Ultra Low Frequency Sub-subwoofer

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A system for producing ultralow frequency (single digit Hz) with very little distortion is in the works. This system will use conventional drivers to drive 40” x 48” panels, four 8” drivers per panel. The system will be installed in the attic above the home theatre with openings through the ceiling to allow the air movement for operation as an infinite baffle. Four panels are planned which will provide this system with the equivalent surface area of about fifty two 15” woofers. This design is adapted from a similar design by Brian Elliot who’s system produces the cleanest lowest distortion bass I have ever encountered.

This drawing is an old drawing, the panels are 40" x 48", not 48" x 48". The cone to panel coupling has also changed.

The design is for ultralow frequency only with the most probably crossover point at about 18 Hz. The existing dipole arrays perform reasonably well to about 13 Hz but once this system is installed and operating, the dipoles will be rolled off at 18 Hz or possibly a little higher. This IB panel system will then extend to single digits.

Based on the performance of Brian Elliot’s dipole panel system and my own early experiments with this concept, 2nd and 3rd harmonic distortion components are expected to be in the -50 dB and -60 dB down range even at very high output.

While the concept of coupling conventional drivers to larger radiating surfaces is not totally unique to Brian, my project is very much inspired by his work. Brian is a very private individual and does not have a web presence, not even e-mail. I cannot share anything Brian tells or teaches me in private, I can only share concepts relating to this that I have come up with on my own that in some cases have been confirmed by Brian to be “on the right path”.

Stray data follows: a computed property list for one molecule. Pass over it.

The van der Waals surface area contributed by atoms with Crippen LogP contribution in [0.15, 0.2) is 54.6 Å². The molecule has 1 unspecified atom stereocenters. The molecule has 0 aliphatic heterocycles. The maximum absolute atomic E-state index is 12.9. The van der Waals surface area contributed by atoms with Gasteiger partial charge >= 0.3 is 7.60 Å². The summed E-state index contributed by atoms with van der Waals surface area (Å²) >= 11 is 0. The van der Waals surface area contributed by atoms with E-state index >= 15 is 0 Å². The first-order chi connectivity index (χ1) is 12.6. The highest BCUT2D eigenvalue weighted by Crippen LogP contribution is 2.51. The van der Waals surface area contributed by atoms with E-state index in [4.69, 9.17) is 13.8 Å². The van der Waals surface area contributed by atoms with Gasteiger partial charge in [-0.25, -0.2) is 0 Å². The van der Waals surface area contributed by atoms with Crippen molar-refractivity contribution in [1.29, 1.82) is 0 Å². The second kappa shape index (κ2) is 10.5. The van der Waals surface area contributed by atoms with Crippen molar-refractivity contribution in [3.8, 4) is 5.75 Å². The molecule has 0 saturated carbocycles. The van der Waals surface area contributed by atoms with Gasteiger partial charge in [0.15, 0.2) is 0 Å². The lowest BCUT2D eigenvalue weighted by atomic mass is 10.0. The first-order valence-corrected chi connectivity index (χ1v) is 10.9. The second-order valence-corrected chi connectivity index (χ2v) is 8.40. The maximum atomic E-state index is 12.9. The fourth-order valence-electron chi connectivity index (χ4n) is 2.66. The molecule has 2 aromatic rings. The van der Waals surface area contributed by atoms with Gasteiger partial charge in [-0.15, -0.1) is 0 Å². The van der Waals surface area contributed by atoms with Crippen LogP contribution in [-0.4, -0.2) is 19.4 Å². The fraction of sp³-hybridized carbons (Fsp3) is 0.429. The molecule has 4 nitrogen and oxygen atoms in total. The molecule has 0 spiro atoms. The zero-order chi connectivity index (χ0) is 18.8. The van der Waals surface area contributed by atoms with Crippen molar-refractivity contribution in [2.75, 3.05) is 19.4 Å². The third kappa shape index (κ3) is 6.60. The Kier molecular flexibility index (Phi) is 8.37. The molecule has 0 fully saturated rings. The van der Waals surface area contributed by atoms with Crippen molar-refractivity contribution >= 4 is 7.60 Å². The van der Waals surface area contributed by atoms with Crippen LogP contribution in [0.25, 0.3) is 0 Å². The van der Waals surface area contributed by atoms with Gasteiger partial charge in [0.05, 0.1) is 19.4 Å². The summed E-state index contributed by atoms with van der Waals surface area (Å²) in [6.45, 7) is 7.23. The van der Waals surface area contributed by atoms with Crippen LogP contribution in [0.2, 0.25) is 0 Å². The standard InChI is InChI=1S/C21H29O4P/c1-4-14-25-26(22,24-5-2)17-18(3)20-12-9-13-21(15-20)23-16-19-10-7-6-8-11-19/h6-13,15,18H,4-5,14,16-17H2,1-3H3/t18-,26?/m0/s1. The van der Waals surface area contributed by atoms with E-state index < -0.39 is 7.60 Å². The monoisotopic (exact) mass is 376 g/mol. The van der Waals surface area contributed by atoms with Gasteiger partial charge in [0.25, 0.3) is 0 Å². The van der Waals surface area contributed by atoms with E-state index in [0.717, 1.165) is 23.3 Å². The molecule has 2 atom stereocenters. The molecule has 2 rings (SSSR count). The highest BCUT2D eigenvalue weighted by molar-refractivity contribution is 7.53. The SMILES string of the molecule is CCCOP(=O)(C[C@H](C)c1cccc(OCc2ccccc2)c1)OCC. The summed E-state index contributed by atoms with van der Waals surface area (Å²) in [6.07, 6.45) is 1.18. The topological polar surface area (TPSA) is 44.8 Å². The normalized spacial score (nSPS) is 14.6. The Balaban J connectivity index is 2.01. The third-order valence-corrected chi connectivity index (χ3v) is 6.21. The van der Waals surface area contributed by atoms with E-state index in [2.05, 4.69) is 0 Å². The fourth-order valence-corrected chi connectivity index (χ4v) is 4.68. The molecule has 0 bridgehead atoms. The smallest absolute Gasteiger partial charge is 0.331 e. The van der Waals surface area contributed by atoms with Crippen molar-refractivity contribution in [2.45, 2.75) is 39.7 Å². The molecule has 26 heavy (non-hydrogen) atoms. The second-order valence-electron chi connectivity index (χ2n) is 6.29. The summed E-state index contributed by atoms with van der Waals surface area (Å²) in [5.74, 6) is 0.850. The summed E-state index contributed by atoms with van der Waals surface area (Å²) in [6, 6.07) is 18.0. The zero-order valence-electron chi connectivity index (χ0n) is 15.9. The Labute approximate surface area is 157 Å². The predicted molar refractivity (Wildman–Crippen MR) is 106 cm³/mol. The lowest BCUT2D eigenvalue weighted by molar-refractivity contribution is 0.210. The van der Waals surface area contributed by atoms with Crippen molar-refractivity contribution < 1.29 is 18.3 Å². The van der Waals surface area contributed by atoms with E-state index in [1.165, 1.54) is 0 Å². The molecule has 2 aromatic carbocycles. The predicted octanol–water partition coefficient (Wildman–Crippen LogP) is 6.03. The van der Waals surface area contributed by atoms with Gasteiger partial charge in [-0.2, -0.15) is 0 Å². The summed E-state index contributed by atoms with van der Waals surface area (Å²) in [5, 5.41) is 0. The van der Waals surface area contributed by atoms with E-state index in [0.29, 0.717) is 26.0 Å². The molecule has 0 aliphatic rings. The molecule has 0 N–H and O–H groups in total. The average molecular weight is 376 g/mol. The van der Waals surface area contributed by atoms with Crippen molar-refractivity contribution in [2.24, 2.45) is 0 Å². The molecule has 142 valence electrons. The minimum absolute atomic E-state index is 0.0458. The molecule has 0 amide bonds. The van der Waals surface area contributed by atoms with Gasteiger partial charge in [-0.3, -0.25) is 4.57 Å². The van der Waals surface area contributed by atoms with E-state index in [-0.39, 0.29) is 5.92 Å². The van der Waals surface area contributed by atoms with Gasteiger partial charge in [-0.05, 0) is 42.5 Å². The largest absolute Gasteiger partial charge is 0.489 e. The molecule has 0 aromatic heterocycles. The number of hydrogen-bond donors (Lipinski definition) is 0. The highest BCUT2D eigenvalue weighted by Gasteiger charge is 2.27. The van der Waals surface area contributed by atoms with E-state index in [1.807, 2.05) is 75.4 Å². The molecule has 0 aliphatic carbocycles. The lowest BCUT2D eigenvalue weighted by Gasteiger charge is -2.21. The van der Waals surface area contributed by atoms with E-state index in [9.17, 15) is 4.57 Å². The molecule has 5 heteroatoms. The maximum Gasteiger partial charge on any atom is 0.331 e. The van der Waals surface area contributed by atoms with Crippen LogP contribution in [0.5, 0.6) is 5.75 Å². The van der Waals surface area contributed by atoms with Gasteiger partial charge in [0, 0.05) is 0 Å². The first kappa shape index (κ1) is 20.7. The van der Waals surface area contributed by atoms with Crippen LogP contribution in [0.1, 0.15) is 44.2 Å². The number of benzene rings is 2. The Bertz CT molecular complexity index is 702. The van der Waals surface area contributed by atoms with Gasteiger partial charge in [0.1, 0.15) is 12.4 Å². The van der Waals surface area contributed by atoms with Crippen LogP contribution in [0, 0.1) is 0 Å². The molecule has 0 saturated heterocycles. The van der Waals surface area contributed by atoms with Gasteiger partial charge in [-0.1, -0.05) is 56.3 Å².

Problem with non linear distortion… You can’t filter it! Or can you??? Increasing the slope of your Low Pass filter does nothing to reduce the harmonic content in your subwoofer. It’s playing 20 Hz and creating 40 Hz, 60 Hz… harmonics and these have nothing to do with any signal input at those frequencies so no amount of filtering will help reduce them. If however there is a coupling that does not pass the harmonic content, it can be decreased. Essentially, a mechanical low pass filter.

I have experimented with DIY isolators using various types of rubber hose with bolts mounted on each side of the hose, one to mount to the driver cone and one to the suspended panel. The required stiffness of the rubber will be a critical factor and requires further experimentation to determine optimization of this. The idea of course is to optimize the couplers ability to transfer motion from the cone to the panel within the narrow ultralow frequency pass band and minimize its ability to transfer motion above the pass band thus reducing the transfer of harmonic content.

The panels I have chosen are 40” x 48” x 2” honeycomb shipping panels weighing about 5 lbs each. The high mass alone will make it difficult for these panels to produce much above 20 Hz so regardless of the effectiveness of the mechanical filter, harmonics will attenuate rapidly.

The 8” driver is the stamped frame version of the Tang Band W8-1747A which is no longer available from Parts Express. (I already have mine) As I understand it, this is not a discontinued product, just no longer carried by PE so it could become available from them again if a need were to arise. The cast frame version in the link above would also work, it’s just more expensive.

A remaining issue is the rubber surround. I have solutions, just no really good solutions. Ideally I would find a rolled edge like a normal speaker surround but in straight strips, not already cut in circles. I haven't finalized an option on this, I've ordered all sorts of pieces of rubber from McMaster Carr and several will work but I'm still looking for a better option.